Forum for Science, Industry and Business

Sponsored by:     3M 
Search our Site:

 

As autumn approaches, this chickadee’s brain begins to expand

12.09.2003


New nerve cells put fall foraging on fast track



The "senior moments" that herald old age, and the ability to forget where we put something we held in our hands just moments ago, give us humans much cause to envy a species like the black-capped chickadee.
Especially when fall is right around the corner.

Every autumn, the chickadee roams a territory covering tens of square miles, gathering seeds and storing them in hundreds of hiding places in trees and on the ground. Over the harsh winter that follows, the tireless songbird, which weighs about 12 grams and fits inside the typical human hand, faithfully re-visits its caches to feed.



The chickadee’s unerring spatial memory is remarkable enough, says Colin Saldanha, assistant professor of biological sciences at Lehigh University and an anatomist who has studied songbirds for six years.

But it is what happens inside the tiny songbird’s brain that Saldanha finds amazing. In the fall, as the chickadee is gathering and storing seeds, Saldanha says, its hippocampus, the part of the brain responsible for spatial organization and memory in many vertebrates, expands in volume by approximately 30 percent by adding new nerve cells. In songbirds, the hippocampus is located on the dorsal surface of the forebrain right beneath the skull. In mammals, the hippocampus is located beneath the cortex.

In the spring, when its feats of memory are needed less, the chickadee’s hippocampus shrinks back to its normal size, Saldanha says.

"To see this happen under natural conditions," says Saldanha, who began studying the black-capped chickadee in 2001, "is truly awe-inspiring.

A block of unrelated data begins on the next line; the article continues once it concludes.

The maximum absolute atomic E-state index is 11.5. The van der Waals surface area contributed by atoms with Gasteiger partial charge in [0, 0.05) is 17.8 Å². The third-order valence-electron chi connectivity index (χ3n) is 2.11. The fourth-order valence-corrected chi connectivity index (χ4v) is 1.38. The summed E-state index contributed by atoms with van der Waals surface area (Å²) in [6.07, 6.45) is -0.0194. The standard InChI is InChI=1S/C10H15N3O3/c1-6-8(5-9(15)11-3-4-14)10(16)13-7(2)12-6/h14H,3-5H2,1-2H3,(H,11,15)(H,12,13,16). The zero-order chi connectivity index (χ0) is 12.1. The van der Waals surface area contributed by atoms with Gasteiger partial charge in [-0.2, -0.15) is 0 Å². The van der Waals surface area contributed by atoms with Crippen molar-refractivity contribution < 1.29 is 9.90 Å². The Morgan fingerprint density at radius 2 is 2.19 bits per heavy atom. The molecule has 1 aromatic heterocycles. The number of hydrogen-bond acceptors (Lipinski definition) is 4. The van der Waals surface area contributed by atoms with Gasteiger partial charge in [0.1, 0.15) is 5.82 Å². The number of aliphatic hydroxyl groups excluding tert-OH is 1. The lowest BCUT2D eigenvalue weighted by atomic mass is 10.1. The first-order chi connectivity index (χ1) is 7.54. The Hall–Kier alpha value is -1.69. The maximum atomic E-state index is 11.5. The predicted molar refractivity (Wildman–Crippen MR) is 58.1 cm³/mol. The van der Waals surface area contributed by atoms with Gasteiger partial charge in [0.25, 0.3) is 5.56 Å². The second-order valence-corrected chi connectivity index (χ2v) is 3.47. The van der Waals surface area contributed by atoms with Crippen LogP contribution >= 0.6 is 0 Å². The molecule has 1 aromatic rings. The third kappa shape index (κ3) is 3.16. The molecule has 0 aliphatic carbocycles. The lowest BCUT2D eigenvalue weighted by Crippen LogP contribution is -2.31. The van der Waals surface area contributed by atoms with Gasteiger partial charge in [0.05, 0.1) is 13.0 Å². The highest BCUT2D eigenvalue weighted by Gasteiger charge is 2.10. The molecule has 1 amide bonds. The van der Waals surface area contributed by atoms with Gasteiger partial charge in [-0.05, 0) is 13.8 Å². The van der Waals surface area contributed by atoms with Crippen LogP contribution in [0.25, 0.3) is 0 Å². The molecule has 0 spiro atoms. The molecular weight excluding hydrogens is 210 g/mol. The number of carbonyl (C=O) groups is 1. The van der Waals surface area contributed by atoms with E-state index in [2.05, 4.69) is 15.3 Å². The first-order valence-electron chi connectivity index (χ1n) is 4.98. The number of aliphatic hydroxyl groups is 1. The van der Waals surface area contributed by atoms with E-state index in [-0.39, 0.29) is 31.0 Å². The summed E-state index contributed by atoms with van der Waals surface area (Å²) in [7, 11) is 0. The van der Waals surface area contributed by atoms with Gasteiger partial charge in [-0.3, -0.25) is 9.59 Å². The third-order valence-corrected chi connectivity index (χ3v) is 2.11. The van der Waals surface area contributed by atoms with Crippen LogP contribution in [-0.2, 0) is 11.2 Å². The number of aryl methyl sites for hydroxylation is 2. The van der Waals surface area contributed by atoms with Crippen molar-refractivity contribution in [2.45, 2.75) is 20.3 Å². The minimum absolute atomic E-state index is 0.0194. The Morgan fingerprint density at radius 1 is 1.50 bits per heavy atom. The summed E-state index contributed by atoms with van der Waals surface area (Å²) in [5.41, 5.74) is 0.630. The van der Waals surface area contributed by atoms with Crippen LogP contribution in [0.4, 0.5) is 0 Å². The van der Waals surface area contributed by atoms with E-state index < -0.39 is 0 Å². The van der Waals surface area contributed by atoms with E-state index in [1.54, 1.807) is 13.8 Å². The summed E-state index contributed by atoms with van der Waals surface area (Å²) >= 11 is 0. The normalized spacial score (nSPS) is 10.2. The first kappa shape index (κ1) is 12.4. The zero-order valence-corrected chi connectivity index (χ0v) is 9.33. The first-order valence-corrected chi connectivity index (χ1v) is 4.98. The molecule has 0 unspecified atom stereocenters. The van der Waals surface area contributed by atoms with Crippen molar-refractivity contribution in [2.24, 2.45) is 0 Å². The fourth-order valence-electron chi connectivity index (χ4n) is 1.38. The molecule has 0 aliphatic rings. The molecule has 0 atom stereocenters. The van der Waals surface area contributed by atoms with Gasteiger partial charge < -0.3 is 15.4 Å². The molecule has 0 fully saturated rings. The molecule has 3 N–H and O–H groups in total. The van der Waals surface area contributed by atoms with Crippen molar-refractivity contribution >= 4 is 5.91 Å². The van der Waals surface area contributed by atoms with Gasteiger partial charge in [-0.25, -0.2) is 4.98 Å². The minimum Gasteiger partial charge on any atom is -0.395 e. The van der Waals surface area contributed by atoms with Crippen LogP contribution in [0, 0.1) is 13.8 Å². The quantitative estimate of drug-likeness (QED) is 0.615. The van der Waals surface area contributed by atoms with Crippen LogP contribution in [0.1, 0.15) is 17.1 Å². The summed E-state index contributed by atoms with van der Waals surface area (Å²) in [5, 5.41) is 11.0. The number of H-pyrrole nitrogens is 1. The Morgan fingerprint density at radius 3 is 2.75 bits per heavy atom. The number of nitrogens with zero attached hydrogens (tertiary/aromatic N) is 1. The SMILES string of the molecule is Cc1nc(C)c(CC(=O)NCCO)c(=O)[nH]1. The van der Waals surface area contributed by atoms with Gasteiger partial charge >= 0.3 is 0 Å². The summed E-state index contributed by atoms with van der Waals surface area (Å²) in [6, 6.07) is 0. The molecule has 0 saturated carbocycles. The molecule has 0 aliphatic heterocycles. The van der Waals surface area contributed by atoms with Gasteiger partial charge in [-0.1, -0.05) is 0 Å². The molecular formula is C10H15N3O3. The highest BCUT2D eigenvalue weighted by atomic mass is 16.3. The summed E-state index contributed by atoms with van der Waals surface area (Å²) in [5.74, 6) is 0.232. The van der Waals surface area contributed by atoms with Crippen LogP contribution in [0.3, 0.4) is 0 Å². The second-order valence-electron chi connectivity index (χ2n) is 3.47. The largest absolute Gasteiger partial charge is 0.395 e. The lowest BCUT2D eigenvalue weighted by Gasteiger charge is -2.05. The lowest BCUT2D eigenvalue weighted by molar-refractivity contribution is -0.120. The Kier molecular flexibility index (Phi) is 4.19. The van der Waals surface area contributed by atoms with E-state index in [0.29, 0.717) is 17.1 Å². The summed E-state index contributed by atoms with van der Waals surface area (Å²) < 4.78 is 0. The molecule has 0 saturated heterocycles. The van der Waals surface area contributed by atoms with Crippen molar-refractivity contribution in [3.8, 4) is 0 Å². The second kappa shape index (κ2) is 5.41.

"Our hypothesis is that this exaggerated growth occurs when the birds need it the most - and we’re interested in finding out what exactly triggers it."

Songbirds are the first species of vertebrate in which brain growth during adulthood has been found to occur, Saldanha says. By studying neurogenesis in the black-capped chickadee, Saldanha hopes to learn how hormones help guide the brain’s development and reorganization. He is particularly interested in the role played by the hormone estrogen in the growth of the hippocampus. Songbirds (like most vertebrates) make estrogen in their ovaries; scientists have determined that their brains also express aromatase, the enzyme that makes estrogen. Perhaps not surprisingly, the area of the songbird brain with the highest estrogen-making capability is the hippocampus.

"We know hormones affect the reorganization of the brain in ovo, in utero and during the early physical development of most vertebrates," Saldanha says. "We are trying to figure out whether the ability to make estrogen in the hippocampus is helping the dramatic reorganization of the [adult] brain."

Saldanha uses transmission electron microscopy (TEM) to examine neurons (nerve cells) and synapses (connections between nerve cells, where scientists think learning occurs) from the brain of the black-capped chickadee. His goal is to determine whether estrogen is being made in the cellular body or in the synapse, and whether the location of this estrogen-making ability changes seasonally.

"We’re looking at the ability of nerve cells and connections to make estrogen in the brain and asking if this ability is involved in brain reorganization," he says.

"We are the first lab, I think, to look at estrogen-synthesizing neurons in the songbird hippocampus at the electron-microscope level. We may, in fact, be the only lab using this technology to investigate songbird spatial memory."

Saldanha is licensed to catch and house birds by the U.S. Department of the Interior Bird Banding Laboratory and the Pennsylvania Game Commission. He has placed feeders in the woods around Lehigh’s Mountaintop Campus, and he keeps captive chickadees in an aviary outside his office in Iacocca Hall.

The behavior of the black-capped chickadee has been studied for a long time, he says, and much is known about its lifecycle and habits. Only recently have scientists begun to study its brain.

"It’s nice to have an ecological umbrella under which to ask biological questions. Because we know the birds’ natural behavior, I feel I can be more confident in the validity of my studies. It can be difficult sometimes to extend findings from the Petri dish to the real world."